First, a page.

Alas, it’s almost as perfect as it sounds. I’m a sucker for a frozen blueberry, and can eat them like sweets. At least with blackberries, my gathering instincts save me some of the money I throw at their blue cousins – and there’s something intrinsically rewarding about eating the produce of your own hands. (Ok, that’s not quite true either. I don’t know who planted them. I’m joking.)

I can’t post the recipe, for copyright reasons, but here’s the link. It’s for for blueberry muffins, but to use up my glut of blackberries, I’ve swapped them out for the latter, as well as dairy-free spread in place of oil. They’re still gorgeous, light and fluffy with a citrus twang. Give them a go!





(Almost) vegan brownies

At the time of writing, it’s World Chocolate Day – a date quite redundant, in my eyes, as chocolate is an object I lavish much love and attention on most days. Similar to Valentine’s Day, nowadays just a massive money-spinning extravaganza, World Chocolate Day is most likely the brainchild of a mass chocolate manufacturer, and it hardly needs the attention to drive up sales. For me, just as you love your partner every single day, so you do chocolate.

Yet, that was good enough an excuse for me to make brownies. I’d like to be a little more ambitious in my baking, but the simplicity of this brownie recipe from (lots of egg-free recipes) won me over. I’ve tried making vegan brownies before, and although they went down quite well, the oil gave them a sticky kind of aftertaste – so I was pleased to find an oil-free variety. These brownies are devilishly sweet, probably dangerously so; omit the chocolate chunks or scale down the sugar for less impact on the teeth.




To make eight good-sized pieces, you’ll need:

  • 85g plain flour
  • 115g butter (or dairy-free butter)
  • 125g plain yogurt (I used Alpro’s dairy-free version – the slight acidity is good)
  • 225g granulated sugar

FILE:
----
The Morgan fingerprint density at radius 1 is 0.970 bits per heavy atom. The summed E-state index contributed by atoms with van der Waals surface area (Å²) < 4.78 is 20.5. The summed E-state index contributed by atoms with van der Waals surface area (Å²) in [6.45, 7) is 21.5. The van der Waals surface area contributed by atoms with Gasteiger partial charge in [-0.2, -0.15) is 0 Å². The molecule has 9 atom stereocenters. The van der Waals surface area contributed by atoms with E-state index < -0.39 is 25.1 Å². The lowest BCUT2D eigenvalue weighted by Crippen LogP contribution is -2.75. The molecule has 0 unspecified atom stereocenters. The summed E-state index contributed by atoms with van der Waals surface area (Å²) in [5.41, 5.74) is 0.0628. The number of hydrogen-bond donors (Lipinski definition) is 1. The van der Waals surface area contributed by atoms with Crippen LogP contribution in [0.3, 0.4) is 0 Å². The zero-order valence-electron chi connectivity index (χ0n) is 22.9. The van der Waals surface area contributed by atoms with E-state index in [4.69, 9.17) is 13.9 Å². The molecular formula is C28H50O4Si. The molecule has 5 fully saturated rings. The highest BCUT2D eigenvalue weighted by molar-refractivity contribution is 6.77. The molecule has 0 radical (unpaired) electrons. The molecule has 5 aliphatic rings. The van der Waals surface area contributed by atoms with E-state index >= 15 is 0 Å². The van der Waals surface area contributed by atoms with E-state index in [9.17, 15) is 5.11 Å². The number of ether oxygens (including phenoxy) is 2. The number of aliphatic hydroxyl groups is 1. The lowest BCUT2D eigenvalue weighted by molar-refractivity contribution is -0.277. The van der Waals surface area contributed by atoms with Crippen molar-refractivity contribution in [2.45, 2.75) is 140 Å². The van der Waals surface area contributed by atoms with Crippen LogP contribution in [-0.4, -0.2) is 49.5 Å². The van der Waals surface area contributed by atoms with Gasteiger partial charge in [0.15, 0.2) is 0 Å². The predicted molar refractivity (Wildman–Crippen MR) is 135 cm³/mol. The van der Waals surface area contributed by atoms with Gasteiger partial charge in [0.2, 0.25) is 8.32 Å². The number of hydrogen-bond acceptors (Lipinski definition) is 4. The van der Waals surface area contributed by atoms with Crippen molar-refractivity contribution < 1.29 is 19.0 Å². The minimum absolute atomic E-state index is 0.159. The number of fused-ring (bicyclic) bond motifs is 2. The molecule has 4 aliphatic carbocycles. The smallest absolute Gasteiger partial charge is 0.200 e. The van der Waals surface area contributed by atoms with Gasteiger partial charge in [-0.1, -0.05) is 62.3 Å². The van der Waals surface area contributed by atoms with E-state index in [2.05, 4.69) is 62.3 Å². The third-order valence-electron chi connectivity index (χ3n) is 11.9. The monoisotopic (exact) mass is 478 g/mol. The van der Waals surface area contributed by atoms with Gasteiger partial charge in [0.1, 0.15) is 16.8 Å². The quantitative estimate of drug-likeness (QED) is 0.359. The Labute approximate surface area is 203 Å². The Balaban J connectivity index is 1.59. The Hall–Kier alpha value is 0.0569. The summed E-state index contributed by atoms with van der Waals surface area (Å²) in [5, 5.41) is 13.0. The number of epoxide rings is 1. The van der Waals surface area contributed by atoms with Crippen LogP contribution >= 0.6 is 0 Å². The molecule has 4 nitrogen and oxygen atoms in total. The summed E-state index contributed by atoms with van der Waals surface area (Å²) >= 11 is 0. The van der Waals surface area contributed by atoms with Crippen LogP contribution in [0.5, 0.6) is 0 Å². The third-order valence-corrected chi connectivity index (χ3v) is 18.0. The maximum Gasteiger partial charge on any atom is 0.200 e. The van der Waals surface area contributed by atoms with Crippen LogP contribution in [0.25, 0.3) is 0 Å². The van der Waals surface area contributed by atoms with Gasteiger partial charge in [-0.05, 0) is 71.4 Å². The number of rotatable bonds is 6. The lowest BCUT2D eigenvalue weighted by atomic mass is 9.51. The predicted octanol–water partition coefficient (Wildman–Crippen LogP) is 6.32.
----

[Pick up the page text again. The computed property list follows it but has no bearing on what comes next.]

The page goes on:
• 40g unsweetened cocoa powder (go for a good one – I used Cadbury’s Bournville)
  • 100g dark chocolate chunks (optional. But reccomended)
  • 1 1/2 tsp vanilla extract
  • 1/4 tsp salt (omit if using salted butter)
  • 2 tsps baking powder

Preheat the oven to 180 degrees Celsius. Grease an 8 x 8 baking tin (or whatever you have) and line with parchment paper.

Begin by gently heating the butter in a small saucepan. Once melted, set aside to cool.

Sift together the flour, cocoa powder, baking powder and salt, if using. Do take care to sift the cocoa, to break down lumps. Add the sugar, and mix well to incorporate.

Spoon the yogurt in to the butter (I wouldn’t advise pouring it straight in from the tub – accidents may happen. Not that that happened to me. No, not at all.) Add the vanilla extract, and whisk briskly, until fully combined.

Pour the fats into the dry flour mixture and whisk together. Now’s the time to add any chocolate chunks, nuts, or dried cranberries: give everything a good stir, then pour into the tin. Bake in the oven for 35-40 minutes – if a toothpick comes out clean, it’s all good. Leave to thoroughly cool before dusting with icing sugar, and cutting up into slices. There’s no need to tell you how long this brownie will keep – it won’t last long!

Oat & raisin cookies: egg-free

Several posts ago, I lamented the importance of eggs in baking. Scientifically, they’re perfect for the job: as emulsifiers (proteins in the yolks bind liquids and fats), as leaveners  (the whites create that rise), and in giving structure, taste, and texture. So, when you take eggs out of the equation, you need to balance out the formula with an adequate substitute.

The chemistry of baking is something I’d love to understand better. Why do individual varieties of sugar give biscuits different textures? What actually happens to the molecular make-up of a cake when you put it in the oven? And can egg and dairy-free recipes really match up to those that include them?

My past experience with vegan baking hasn’t been too successful, but I’m going to crack on (no pun intended) with trying: starting with substituting out the all-important egg. Supposedly, eggs can be swapped for ingredients such as apple sauce, banana, chia seeds, and even tofu; after reading this article about eggs and vegan alternatives (very informative!) I thought I’d give flaxseed a go. I came across this recipe for oat and raisin cookies on – a good place to start, right?



To make twenty small and rounded cookies, you’ll need:

  • 170g softened butter (could be replaced with dairy-free butter – I’d love to see how that would turn out)
  • 200g light brown sugar
  • 85g plain flour
  • 270g rolled oats
  • 150g raisins or sultanas
  • 1/2 tsp bicarbonate of soda (baking soda)
  • 1/2 tsp ground cinnamon
  • tsp vanilla extract
  • tbsp ground linseed (flaxseed)